Review of costs to restore courthouse computer networks after September 2016 shutdown shows hefty pricetag while FBI investigation remains obscured.

The shutdown of information technology networks within the Camden County Courthouse appears to have taxed county coffers nearly $100,000, if not more, as of today — the anniversary of the shutdown that paralyzed county offices for several weeks.
Two IT service companies helped restore networks following the seizure of servers by the FBI on Sept. 19, 2016, as part of an investigation of an alleged security breach. The county’s in-house IT department was terminated following the breach and shutdown of all networks.
A Freedom of Information Act request to the FBI in August 2017 confirmed that the case is still considered open, but the investigative file is not being released. This is the second time since September that the Lake Sun has attempted to obtain the file through an FOIA request.
An open records request for invoices and purchase orders from and for all IT contractors between January 2016 and April 28, 2017, and a second request for any and all invoices and purchase orders for IT hardware and software for all county departments between January 2016 and July 18, 2017 — to make sure we hadn’t missed anything — showed significantly more billing than $100,000 as there were costs both related to both the restoration of services and routine IT maintenance and service. The extraneous billing outside the restoration of networks occurred both before and after the shutdown, despite the county having an in-house IT department prior to September 2016.
A tally compiled by the Lake Sun that excluded IT work that appeared to be on routine issues and other items unrelated to the crisis totaled approximately $96,467, based on the second set of records and using descriptions from the invoices to determine what category each section of each bill belonged in.
A few more records were obtained in the second request, but the first set of records yielded a total cost that was fairly close to the same amount.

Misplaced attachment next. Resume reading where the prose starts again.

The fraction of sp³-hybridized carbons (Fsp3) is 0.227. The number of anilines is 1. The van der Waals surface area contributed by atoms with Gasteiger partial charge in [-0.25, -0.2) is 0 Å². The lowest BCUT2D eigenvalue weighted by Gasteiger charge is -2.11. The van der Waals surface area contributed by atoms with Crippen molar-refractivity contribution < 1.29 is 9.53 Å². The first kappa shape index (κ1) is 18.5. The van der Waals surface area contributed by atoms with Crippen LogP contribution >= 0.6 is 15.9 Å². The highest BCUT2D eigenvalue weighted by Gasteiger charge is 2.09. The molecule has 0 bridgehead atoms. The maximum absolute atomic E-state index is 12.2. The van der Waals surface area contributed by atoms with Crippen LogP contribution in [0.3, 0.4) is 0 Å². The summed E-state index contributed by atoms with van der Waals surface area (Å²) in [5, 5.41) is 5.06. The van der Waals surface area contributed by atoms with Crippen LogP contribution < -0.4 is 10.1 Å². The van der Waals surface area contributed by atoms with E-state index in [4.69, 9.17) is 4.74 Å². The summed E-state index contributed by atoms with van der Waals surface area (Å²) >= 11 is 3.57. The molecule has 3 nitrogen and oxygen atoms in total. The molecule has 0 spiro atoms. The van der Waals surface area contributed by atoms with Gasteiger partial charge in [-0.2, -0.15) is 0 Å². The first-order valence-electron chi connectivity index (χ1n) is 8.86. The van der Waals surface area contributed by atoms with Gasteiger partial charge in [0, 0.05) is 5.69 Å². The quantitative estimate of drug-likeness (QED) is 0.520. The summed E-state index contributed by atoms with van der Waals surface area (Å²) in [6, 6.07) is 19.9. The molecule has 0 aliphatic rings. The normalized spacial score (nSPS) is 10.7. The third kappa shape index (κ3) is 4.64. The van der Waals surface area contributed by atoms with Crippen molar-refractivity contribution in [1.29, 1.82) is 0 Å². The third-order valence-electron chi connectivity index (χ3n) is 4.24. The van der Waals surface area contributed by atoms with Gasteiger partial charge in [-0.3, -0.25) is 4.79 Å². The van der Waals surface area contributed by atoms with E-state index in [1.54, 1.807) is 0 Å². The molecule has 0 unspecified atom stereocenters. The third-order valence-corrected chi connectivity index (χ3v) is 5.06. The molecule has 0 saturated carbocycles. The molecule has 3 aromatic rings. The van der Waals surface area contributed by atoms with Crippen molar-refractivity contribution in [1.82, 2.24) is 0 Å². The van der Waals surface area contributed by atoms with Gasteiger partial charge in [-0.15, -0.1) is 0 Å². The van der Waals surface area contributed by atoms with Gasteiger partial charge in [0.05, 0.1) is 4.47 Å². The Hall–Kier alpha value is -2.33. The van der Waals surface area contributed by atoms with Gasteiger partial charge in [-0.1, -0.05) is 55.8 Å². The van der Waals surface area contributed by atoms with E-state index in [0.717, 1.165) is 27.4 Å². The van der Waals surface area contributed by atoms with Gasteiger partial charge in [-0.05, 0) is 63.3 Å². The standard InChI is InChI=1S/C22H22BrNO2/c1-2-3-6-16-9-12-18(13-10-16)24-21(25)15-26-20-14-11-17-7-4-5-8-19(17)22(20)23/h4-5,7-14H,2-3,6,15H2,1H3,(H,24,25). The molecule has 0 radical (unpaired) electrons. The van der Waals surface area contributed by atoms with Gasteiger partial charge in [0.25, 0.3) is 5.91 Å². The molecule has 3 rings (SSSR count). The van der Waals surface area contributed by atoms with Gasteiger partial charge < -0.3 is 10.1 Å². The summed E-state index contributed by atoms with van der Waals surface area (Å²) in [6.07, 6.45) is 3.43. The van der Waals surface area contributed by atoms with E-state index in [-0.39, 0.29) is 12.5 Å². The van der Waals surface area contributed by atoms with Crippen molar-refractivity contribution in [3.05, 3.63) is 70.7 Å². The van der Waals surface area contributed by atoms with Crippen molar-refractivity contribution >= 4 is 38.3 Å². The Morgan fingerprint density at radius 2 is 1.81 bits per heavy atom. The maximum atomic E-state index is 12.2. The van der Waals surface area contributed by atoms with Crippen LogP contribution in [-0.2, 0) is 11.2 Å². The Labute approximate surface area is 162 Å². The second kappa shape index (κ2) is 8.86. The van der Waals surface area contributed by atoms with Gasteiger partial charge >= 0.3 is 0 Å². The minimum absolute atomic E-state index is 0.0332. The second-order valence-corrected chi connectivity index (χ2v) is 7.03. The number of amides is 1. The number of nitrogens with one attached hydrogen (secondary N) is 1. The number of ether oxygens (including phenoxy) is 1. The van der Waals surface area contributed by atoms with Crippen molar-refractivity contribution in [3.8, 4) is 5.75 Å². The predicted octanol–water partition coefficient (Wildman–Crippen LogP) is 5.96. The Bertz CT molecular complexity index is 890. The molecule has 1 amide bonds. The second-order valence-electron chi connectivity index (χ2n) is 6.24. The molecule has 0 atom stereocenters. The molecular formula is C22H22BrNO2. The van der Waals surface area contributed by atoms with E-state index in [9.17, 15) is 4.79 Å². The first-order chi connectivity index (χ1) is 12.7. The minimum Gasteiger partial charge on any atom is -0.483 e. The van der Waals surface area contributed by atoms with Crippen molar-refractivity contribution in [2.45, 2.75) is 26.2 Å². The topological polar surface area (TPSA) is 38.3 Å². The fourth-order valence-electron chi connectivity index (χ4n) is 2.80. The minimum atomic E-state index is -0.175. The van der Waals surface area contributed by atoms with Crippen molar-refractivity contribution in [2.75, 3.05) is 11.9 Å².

By this summer, much of the restoration work appeared to have been accomplished according to both the billing and from the obvious — that phones, e-mail, website and other network tasks had been restored to a functioning, if not necessarily ideal, status.
Approximately $23,405 of the total appeared to be attributable to RVC Data & Recovery of Camdenton, while Huber & Associates of Jefferson City billed about $73,062, based on the second set of records.
Invoices from RVC appeared to include three invoices for $5,000 each plus a prorated amount in September for $3,666.63. It should be noted that these records had some redaction and a couple of invoices did not have matching purchase orders from the commission, making it difficult to determine if it was two bills for the same amount or two completely separate bills. We ultimately counted them as two separate bills as one was marked Invoice #2 and one was marked Invoice #3.
The funds paid out to RVC were lump sum payments as part of a contract for service as well as specified items, or parts, to get the system back online - which accounted for another $4,738.
While the invoice for approximately $4,738 from RVC covered several items for the network system, Lake Sun reporting from a county commission meeting Monday, Oct. 3, 2016, included commission approval of $51,000 and $6,000 for additional hardware to resolve network issues in the aftermath of the shutdown. Those expenditures did not appear in any of the IT billing statements received by the Lake Sun. County commission minutes from the last half of 2016 are not available online to double check this figure, though minutes for 2017 up until Aug. 30 have been posted.
In the midst of RVC’s work on behalf of the county, Huber was also brought in to help bring systems back up more quickly.
A confrontation in November 2016 between RVC workers and Huber over access to certain parts of the network system led to the termination of the contract with RVC.
Huber continued to work on county networks with its role expanding despite operating without a contractual agreement with the Camden County Commission. Instead, service was provided as-needed on an hourly basis of $150 per hour. Travel time from Jefferson City was charged at a reduced rate of $75 per hour.
A portion of the amount paid to Huber was also for hardware, or parts, for restoration and upgrades to make the networks function properly. Hardware costs, as opposed to labor costs, were less apparent in Huber billing.
One invoice from Huber from Dec. 16, 2016, clearly shows a bill of $30,291.20 for switches and firewall infrastructure.
Previous attempts by the Lake Sun to obtain a precise and accurate total cost for the restoration of networks from Camden County commissioners have gone unanswered, leading to the records request.
It should be noted that this attempt to bring some clarity to the cost of the county’s IT shutdown and restoration only attempts to account for clearly defined costs to the county and not intangibles such as lost time on projects for the county and inconveniences and costs to people and businesses who may have needed records or applications for projects.
Previous reporting by Lake Sun reporter Cody Mroczka contributed to this story.